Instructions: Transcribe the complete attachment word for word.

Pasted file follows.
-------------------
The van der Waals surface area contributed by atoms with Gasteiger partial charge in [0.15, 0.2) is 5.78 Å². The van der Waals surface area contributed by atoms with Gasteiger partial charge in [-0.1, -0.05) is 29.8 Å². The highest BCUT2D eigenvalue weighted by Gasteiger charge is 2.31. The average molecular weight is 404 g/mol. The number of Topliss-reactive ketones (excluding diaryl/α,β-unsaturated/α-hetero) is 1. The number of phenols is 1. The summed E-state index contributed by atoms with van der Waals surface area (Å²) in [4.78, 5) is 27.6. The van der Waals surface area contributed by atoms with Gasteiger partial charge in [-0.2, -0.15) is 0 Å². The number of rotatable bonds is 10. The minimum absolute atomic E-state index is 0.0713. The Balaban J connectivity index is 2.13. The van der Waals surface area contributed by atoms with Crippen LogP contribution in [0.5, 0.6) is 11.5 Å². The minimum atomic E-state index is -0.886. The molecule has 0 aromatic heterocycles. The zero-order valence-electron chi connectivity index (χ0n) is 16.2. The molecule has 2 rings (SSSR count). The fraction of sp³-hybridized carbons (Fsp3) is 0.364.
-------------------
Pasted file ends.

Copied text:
The van der Waals surface area contributed by atoms with Gasteiger partial charge in [0.15, 0.2) is 5.78 Å². The van der Waals surface area contributed by atoms with Gasteiger partial charge in [-0.1, -0.05) is 29.8 Å². The highest BCUT2D eigenvalue weighted by Gasteiger charge is 2.31. The average molecular weight is 404 g/mol. The number of Topliss-reactive ketones (excluding diaryl/α,β-unsaturated/α-hetero) is 1. The number of phenols is 1. The summed E-state index contributed by atoms with van der Waals surface area (Å²) in [4.78, 5) is 27.6. The van der Waals surface area contributed by atoms with Gasteiger partial charge in [-0.2, -0.15) is 0 Å². The number of rotatable bonds is 10. The minimum absolute atomic E-state index is 0.0713. The Balaban J connectivity index is 2.13. The van der Waals surface area contributed by atoms with Crippen LogP contribution in [0.5, 0.6) is 11.5 Å². The minimum atomic E-state index is -0.886. The molecule has 0 aromatic heterocycles. The zero-order valence-electron chi connectivity index (χ0n) is 16.2. The molecule has 2 rings (SSSR count). The fraction of sp³-hybridized carbons (Fsp3) is 0.364.